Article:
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I sat in the narrow seat of the commercial jet and tried to ignore the man sitting next to me. This was difficult as his body bulged over the armrest forcing me to keep my elbows pulled against my chest so I would not touch him.
The stale smell of cigarette smoke seemed to hang about him like a cloud on a mountain, and sweat dripped from his face in streams. I had already endured three hours of his presence and we still had hours of flight time left before we reached New York.
“I don’t like to fly,” he muttered.
I didn’t reply, hoping he would get the hint.
“I’m not just scared,” he continued. “I don’t like to fly.”
“Well, it’s the only way we can get to Europe these days.”
“I’d take a ship if they moved faster. Planes are fast, but they frighten me.”
Thinking I might shut him up, I replied, “You should be scared. This kind of plane crashes all the time. I’m an engineer and I know this model is the worst.”
A drop of sweat fell from his bulbous nose.
“You know this?” he asked.
“They’re keeping it quiet,” I said getting into the story. “I wouldn’t be on this flight, but my mother-in-law broke her leg and it was the only flight I could get. To tell the truth, I’m really scared.”
He tried to turn in my direction, but was wedged tightly in his seat. “I don’t like this at all,” he wheezed. “God, I wish I had a cigarette.”
”We probably shouldn’t be talking about crashes, but a pilot friend of mine told me it was important to listen for a certain sound–most of the crashes happen after the crew hears something resembling a door slamming.”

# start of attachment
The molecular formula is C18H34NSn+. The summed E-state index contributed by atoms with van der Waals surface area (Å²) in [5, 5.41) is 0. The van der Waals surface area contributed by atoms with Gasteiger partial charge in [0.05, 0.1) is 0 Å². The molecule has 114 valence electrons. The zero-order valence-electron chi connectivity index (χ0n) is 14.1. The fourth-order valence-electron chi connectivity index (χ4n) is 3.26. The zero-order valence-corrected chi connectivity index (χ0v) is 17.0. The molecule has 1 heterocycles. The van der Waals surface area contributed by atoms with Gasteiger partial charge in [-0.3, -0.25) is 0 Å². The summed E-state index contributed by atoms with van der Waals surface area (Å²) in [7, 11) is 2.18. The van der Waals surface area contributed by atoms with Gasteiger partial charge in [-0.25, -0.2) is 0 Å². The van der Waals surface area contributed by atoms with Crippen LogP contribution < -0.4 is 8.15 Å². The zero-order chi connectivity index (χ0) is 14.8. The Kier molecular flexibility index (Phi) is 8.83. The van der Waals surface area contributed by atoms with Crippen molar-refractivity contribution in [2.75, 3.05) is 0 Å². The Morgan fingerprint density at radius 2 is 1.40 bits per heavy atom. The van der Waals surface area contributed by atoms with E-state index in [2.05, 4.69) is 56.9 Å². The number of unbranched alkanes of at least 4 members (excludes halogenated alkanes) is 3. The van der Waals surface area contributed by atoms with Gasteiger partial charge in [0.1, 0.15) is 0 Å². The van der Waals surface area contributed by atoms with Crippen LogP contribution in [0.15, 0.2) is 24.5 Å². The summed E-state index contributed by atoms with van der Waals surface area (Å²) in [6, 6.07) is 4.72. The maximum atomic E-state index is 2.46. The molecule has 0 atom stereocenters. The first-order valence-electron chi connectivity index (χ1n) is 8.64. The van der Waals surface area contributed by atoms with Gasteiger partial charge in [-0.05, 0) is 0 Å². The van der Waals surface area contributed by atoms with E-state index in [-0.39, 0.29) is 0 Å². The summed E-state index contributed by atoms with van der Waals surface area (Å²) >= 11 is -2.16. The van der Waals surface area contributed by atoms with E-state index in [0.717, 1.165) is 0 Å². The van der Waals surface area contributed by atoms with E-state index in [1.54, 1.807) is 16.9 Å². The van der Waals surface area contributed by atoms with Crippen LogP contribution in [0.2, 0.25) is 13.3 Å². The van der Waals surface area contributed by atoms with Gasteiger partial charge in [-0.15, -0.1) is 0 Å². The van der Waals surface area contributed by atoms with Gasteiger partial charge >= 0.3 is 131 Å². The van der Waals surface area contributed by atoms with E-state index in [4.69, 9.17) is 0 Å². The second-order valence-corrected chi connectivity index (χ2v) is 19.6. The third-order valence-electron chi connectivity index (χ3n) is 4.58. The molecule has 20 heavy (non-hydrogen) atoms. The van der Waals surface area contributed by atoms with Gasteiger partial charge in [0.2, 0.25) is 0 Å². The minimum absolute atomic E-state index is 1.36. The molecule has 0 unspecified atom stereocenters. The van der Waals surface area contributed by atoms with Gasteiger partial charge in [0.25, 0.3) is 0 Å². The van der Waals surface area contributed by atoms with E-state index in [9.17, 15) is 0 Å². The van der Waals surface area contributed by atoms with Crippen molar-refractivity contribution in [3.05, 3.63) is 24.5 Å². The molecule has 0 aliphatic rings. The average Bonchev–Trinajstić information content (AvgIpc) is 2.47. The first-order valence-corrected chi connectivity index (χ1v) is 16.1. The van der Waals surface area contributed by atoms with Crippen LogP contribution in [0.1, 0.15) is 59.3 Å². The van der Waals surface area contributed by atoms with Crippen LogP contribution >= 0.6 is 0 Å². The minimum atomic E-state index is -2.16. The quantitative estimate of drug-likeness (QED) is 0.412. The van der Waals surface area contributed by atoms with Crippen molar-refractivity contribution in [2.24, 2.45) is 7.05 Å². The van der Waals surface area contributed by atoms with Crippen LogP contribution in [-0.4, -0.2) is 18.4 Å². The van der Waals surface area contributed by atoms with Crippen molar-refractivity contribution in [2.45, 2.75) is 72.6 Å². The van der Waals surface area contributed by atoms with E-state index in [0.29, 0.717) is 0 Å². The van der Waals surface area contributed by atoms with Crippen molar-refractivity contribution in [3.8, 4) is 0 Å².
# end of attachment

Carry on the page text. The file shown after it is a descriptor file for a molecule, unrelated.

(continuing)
“A door slamming? I think I heard something like that a little while ago,” he said tugging at his shirt collar.
Of course you did, stupid! We’re sitting close to the restroom.
“You heard it?” I said. “That’s really bad! I’m worried. I just hope we can land before anything happens.”
“What could happen? You know about these things, what could happen?” His breath came in gasps and he clutched the armrest with a bare-knuckle grip.
“The wings might fall off. It’s happened before. We land in a few hours, though–maybe we’ll be all right.”
He didn’t reply–he was struggling to reach the button to call the flight attendant. His face turned bright red as he tried to undo his seat belt and the wheezing got louder. Maybe I had gone too far.
“Can I help you?” I said.
He made a gurgling noise and slumped over in the seat–his body threatening to break the seat belt that constrained him.
This didn’t look good. I punched my call button and a flight attendant scurried down the aisle to our seats.
“I think he’s fainted,” I said.
She reached over and touched him, but he didn’t respond. I was beginning to notice a fetid odor.
She felt his pulse and then hurried back to the front of the plane.
I knew I smelled an odor.
She returned with the chief flight attendant who felt the man’s pulse and shook her head. “He’s dead,” she whispered to her co-worker. “We can’t let the other passengers find out. We’re five hours from any airport.
“Can’t you move him someplace,” I said. “I can’t sit next to a smelly dead man for an hour.”
“Sir,” the chief flight attendant said, “Keep your voice down. We don’t want a panic.”
“I am panicking,” I said. “Can you cover him or something? Can’t you move me to another seat?
“There are no other seats and we don’t have any blankets left and, besides, you can’t get out.”
She was right. There was no way I was going to crawl over the dead body sitting next to me.
The plane lurched slightly and his body shifted so his head fell onto my shoulder. I tried to shove him back, but I couldn’t move him.
“Sir,” the flight attendant said softly. “If you can just keep quiet and cooperate all this can be fixed when we land. Meanwhile, would you like a complimentary drink or peanuts?”
Bio: Phil Richardson lives and writes in Athens, Ohio. Two of his stories have been nominated for the Pushcart Prize in Fiction. His work has appeared in print journals, in on-line magazines, and in eighteen anthologies.
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